Monica Trauzzi: So how much of a poison pill is Yucca Mountain actually? I mean, does including it in a bill, Republicans seem to feel that if it's not included, the bill won't go anywhere. So, I mean, is Congress at an impasse, then?

Marv Fertel: I hope not, even though in this town we've seen so many impasses ...

Monica Trauzzi: Yeah.

Marv Fertel: ... it may be difficult. You know, we're waiting to see what the court rules. Right now, Yucca Mountain is the law of the land, so we would hope that we could do something constructive, like finish licensing on Yucca, and see where that goes. We as an industry believe that we do need to move forward with a new organization, and we think that there is support for that certainly in the Senate, and we actually think maybe in the House. We also believe that because whether it's Yucca or another repository, you're not going to get there fast, that we need to begin to do something with consolidated storage.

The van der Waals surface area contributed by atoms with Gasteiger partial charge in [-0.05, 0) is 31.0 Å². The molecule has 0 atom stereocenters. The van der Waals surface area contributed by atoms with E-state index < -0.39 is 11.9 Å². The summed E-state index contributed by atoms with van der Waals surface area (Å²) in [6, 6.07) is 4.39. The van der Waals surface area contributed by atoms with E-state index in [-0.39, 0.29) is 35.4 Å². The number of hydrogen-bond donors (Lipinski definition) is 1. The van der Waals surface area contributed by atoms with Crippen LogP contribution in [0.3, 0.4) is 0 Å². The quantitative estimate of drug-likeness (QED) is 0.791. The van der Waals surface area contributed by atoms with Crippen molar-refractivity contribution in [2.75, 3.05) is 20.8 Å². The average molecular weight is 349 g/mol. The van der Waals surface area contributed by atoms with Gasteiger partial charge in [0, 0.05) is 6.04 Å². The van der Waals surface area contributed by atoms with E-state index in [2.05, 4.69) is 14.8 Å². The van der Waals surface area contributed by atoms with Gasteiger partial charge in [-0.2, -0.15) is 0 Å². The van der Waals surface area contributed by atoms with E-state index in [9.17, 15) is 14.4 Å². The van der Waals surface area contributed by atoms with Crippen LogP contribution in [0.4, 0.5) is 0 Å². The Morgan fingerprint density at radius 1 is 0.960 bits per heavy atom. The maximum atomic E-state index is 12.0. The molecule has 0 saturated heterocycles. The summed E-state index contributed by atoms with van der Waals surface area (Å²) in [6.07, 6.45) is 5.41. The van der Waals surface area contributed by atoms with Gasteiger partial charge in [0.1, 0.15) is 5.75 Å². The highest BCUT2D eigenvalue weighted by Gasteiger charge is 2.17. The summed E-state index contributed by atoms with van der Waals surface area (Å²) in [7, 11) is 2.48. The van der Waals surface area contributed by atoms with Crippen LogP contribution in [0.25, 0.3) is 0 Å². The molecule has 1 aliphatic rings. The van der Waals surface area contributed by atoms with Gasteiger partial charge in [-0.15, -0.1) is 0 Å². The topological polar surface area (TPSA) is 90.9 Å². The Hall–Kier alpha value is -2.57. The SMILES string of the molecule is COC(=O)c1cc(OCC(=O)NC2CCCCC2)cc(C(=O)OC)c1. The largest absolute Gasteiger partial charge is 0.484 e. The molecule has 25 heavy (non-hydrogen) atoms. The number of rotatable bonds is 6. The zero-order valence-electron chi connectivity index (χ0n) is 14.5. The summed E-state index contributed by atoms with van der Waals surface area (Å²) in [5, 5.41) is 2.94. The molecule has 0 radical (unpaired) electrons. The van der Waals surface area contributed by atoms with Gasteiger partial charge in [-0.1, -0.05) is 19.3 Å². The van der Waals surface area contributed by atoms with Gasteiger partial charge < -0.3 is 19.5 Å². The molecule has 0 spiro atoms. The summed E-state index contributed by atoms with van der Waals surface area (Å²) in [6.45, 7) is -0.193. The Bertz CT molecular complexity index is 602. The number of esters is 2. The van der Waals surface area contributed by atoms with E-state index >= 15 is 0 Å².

Monica Trauzzi: So does this mean that Congress should be focusing more on a short-term solution, even if it doesn't solve the problem, rather than trying to fix the whole problem with a long-term solution?

Marv Fertel: I am not sure they can decouple it because of the strong feelings, particularly in the House. So I think we're going to have to work both paths, and hopefully find a way through it where Yucca doesn't become, your term, a poison pill, but does allow for some compromise, at least on the parts that make sense.